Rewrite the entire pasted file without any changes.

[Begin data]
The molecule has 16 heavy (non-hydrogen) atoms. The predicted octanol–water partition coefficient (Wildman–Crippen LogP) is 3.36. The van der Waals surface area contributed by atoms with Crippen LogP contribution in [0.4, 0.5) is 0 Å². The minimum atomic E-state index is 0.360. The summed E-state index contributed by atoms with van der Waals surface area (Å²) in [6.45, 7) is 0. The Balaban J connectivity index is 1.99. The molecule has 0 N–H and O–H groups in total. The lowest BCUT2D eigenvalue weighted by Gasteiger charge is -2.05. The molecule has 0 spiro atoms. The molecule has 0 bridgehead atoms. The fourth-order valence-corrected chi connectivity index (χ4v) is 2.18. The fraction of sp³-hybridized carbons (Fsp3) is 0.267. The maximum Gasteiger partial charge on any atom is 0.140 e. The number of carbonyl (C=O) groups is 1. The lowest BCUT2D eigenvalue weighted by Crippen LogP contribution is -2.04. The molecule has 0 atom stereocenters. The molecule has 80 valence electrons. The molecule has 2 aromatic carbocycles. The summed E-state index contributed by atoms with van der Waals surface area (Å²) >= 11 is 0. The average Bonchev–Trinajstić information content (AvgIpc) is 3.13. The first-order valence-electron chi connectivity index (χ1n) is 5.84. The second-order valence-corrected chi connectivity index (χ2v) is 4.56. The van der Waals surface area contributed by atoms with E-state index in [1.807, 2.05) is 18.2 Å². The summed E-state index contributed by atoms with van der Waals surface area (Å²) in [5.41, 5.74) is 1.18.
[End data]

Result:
The molecule has 16 heavy (non-hydrogen) atoms. The predicted octanol–water partition coefficient (Wildman–Crippen LogP) is 3.36. The van der Waals surface area contributed by atoms with Crippen LogP contribution in [0.4, 0.5) is 0 Å². The minimum atomic E-state index is 0.360. The summed E-state index contributed by atoms with van der Waals surface area (Å²) in [6.45, 7) is 0. The Balaban J connectivity index is 1.99. The molecule has 0 N–H and O–H groups in total. The lowest BCUT2D eigenvalue weighted by Gasteiger charge is -2.05. The molecule has 0 spiro atoms. The molecule has 0 bridgehead atoms. The fourth-order valence-corrected chi connectivity index (χ4v) is 2.18. The fraction of sp³-hybridized carbons (Fsp3) is 0.267. The maximum Gasteiger partial charge on any atom is 0.140 e. The number of carbonyl (C=O) groups is 1. The lowest BCUT2D eigenvalue weighted by Crippen LogP contribution is -2.04. The molecule has 0 atom stereocenters. The molecule has 80 valence electrons. The molecule has 2 aromatic carbocycles. The summed E-state index contributed by atoms with van der Waals surface area (Å²) >= 11 is 0. The average Bonchev–Trinajstić information content (AvgIpc) is 3.13. The first-order valence-electron chi connectivity index (χ1n) is 5.84. The second-order valence-corrected chi connectivity index (χ2v) is 4.56. The van der Waals surface area contributed by atoms with E-state index in [1.807, 2.05) is 18.2 Å². The summed E-state index contributed by atoms with van der Waals surface area (Å²) in [5.41, 5.74) is 1.18.